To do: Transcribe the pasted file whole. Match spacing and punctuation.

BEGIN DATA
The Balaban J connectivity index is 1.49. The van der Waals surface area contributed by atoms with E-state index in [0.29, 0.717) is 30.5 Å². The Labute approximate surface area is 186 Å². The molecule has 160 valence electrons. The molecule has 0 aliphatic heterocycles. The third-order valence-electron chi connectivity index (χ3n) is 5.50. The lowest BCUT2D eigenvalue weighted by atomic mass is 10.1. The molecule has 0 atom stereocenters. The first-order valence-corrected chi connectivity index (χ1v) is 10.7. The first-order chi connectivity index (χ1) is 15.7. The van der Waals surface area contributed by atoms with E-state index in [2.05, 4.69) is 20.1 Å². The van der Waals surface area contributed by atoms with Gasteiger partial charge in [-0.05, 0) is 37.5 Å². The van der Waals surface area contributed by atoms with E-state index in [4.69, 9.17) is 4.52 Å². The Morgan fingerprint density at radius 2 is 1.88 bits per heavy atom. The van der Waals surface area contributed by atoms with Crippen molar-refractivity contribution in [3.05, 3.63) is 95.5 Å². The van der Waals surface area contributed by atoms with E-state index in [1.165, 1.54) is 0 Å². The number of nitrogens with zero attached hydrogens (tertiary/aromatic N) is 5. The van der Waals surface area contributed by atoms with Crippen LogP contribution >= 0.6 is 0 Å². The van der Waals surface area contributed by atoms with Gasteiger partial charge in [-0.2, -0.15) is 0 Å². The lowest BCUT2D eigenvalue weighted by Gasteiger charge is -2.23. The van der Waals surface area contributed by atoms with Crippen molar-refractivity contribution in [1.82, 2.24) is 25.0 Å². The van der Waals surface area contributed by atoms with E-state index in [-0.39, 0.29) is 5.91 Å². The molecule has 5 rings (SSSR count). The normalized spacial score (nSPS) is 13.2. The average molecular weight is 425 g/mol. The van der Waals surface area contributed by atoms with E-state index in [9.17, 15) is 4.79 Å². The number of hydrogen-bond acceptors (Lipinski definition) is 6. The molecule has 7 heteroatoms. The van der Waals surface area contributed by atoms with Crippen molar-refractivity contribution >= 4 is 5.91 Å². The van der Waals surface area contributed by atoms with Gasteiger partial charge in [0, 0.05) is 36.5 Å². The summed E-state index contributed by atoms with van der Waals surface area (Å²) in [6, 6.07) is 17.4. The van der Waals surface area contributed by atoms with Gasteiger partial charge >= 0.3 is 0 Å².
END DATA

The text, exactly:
The Balaban J connectivity index is 1.49. The van der Waals surface area contributed by atoms with E-state index in [0.29, 0.717) is 30.5 Å². The Labute approximate surface area is 186 Å². The molecule has 160 valence electrons. The molecule has 0 aliphatic heterocycles. The third-order valence-electron chi connectivity index (χ3n) is 5.50. The lowest BCUT2D eigenvalue weighted by atomic mass is 10.1. The molecule has 0 atom stereocenters. The first-order valence-corrected chi connectivity index (χ1v) is 10.7. The first-order chi connectivity index (χ1) is 15.7. The van der Waals surface area contributed by atoms with E-state index in [2.05, 4.69) is 20.1 Å². The van der Waals surface area contributed by atoms with Gasteiger partial charge in [-0.05, 0) is 37.5 Å². The van der Waals surface area contributed by atoms with E-state index in [4.69, 9.17) is 4.52 Å². The Morgan fingerprint density at radius 2 is 1.88 bits per heavy atom. The van der Waals surface area contributed by atoms with Crippen molar-refractivity contribution in [3.05, 3.63) is 95.5 Å². The van der Waals surface area contributed by atoms with E-state index in [1.165, 1.54) is 0 Å². The number of nitrogens with zero attached hydrogens (tertiary/aromatic N) is 5. The van der Waals surface area contributed by atoms with Crippen LogP contribution >= 0.6 is 0 Å². The van der Waals surface area contributed by atoms with Gasteiger partial charge in [-0.2, -0.15) is 0 Å². The lowest BCUT2D eigenvalue weighted by Gasteiger charge is -2.23. The van der Waals surface area contributed by atoms with Crippen molar-refractivity contribution in [1.82, 2.24) is 25.0 Å². The van der Waals surface area contributed by atoms with E-state index in [-0.39, 0.29) is 5.91 Å². The molecule has 5 rings (SSSR count). The normalized spacial score (nSPS) is 13.2. The average molecular weight is 425 g/mol. The van der Waals surface area contributed by atoms with E-state index in [9.17, 15) is 4.79 Å². The number of hydrogen-bond acceptors (Lipinski definition) is 6. The molecule has 7 heteroatoms. The van der Waals surface area contributed by atoms with Crippen molar-refractivity contribution >= 4 is 5.91 Å². The van der Waals surface area contributed by atoms with Gasteiger partial charge in [0, 0.05) is 36.5 Å². The summed E-state index contributed by atoms with van der Waals surface area (Å²) in [6, 6.07) is 17.4. The van der Waals surface area contributed by atoms with Gasteiger partial charge >= 0.3 is 0 Å².